5 ways to improve your indoor air quality
MARIELLE SEGARRA, HOST:
You're listening to LIFE KIT...
(SOUNDBITE OF MUSIC)
SEGARRA: ...From NPR.
(SOUNDBITE OF MUSIC)
SEGARRA: Hey, everybody. It's Marielle Segarra. Not too long ago, a report came out about gas stoves. When you cook with them, they emit pollutants like nitrogen dioxide. And the report estimated that about 13% of current childhood asthma cases in the U.S. are attributable to gas stove use. Suddenly, it seemed like everybody was talking about gas stoves and how you really need to be ventilating if you have one. And I honestly didn't know that - never thought about it, don't have a fan over my stove, and I wasn't opening the window consistently when I cooked. I remember thinking, oh, my God, I've been poisoning myself this whole time. Fact check - no. However, I have probably been exposing myself to gases that might exacerbate respiratory illness over time.
When we talk about health risks from the environment, things get confusing and overwhelming fast. It's hard to know just how big of a deal these risks are and also what changes you need to make and when you're going overboard. But that's what we do here at LIFE KIT. We help you figure this stuff out. So in this episode, we're going to talk about indoor air quality. With the help of researchers, we will give you five practical ways to improve your air quality at home, including tips on how to clean your house, how to choose an air filter and how to test your air. A quick note here - one thing we're not going to talk about in this episode is preventing the spread of diseases or airborne viruses like COVID. But NPR has done a ton of reporting on that, so check it out.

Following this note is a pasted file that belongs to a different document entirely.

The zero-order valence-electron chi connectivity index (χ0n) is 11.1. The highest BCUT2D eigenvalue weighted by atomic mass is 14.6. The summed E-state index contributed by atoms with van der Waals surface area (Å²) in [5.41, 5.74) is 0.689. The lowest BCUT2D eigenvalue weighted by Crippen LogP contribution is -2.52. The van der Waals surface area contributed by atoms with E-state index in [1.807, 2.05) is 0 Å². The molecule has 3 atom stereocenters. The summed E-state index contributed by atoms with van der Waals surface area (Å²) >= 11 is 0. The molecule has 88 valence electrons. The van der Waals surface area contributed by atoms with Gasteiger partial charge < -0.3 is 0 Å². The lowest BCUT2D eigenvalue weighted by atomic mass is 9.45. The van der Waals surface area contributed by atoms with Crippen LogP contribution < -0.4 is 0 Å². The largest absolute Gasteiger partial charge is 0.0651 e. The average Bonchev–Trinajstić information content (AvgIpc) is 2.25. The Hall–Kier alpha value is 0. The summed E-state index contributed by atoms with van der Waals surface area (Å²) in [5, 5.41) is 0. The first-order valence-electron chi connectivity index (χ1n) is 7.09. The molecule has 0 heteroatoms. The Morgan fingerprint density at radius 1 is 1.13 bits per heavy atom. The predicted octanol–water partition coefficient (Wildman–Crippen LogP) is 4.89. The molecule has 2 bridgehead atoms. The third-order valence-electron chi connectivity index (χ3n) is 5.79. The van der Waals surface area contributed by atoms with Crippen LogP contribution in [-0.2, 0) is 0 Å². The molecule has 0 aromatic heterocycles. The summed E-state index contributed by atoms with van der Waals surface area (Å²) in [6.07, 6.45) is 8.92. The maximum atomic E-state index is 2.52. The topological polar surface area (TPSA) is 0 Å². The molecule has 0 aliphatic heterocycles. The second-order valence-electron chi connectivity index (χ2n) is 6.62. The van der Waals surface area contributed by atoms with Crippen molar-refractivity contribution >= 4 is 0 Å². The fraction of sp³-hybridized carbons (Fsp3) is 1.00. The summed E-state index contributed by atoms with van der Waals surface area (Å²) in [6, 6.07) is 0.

(SOUNDBITE OF MUSIC)
SEGARRA: All right. If you want to improve the indoor air quality in your house, one of the first things to think about is the pollution that's coming from inside. Andrea Ferro is an environmental engineering professor at Clarkson University, and she focuses on indoor air quality. She says because of the things we do in our houses - cooking, cleaning, home improvement projects...
ANDREA FERRO: We have lots of pollutant sources indoors. And if you think about it, the volume of air that the pollutants can mix in is much smaller indoors than outdoors.
SEGARRA: So if you walk away from this episode with one piece of advice, I hope it's this - ventilate. That's right. It may seem obvious, but we've got to say it. You want fresh air? Open the windows. We love a cross-breeze. And if you have one, maybe in your bathroom or over your stove, turn on a fan that vents outside. Make a habit of this, especially when you're doing something that releases pollutants into the air. A very common indoor air polluting activity? Cooking. Look, cooking at home is a great choice. It's often cheaper and healthier, but it can release pollutants and particles into the air. This is especially true if you use a gas stove because that means you're burning fossil fuel in your house. Jeff Brady is a correspondent on NPR's Climate Desk, and he's been covering this topic. He says, according to health experts, the biggest indoor air quality concern with gas stoves is nitrogen dioxide.
JEFF BRADY, BYLINE: And there is some research that shows in homes with gas stoves, kids have about a 20% increased risk of developing respiratory illness. And recently, there was a peer-reviewed study that found that more than 12% of current childhood asthma in the U.S. is attributable to gas stove use.
SEGARRA: So the risk is highest for kids and for people with lung diseases. If you're a healthy adult...
BRADY: A lot of the researchers and epidemiologists I've talked to over the last year and a half I've been covering this story - they say you probably don't have a lot to worry about, especially if you have one of these hoods over your range that vents all of those pollutants outdoors.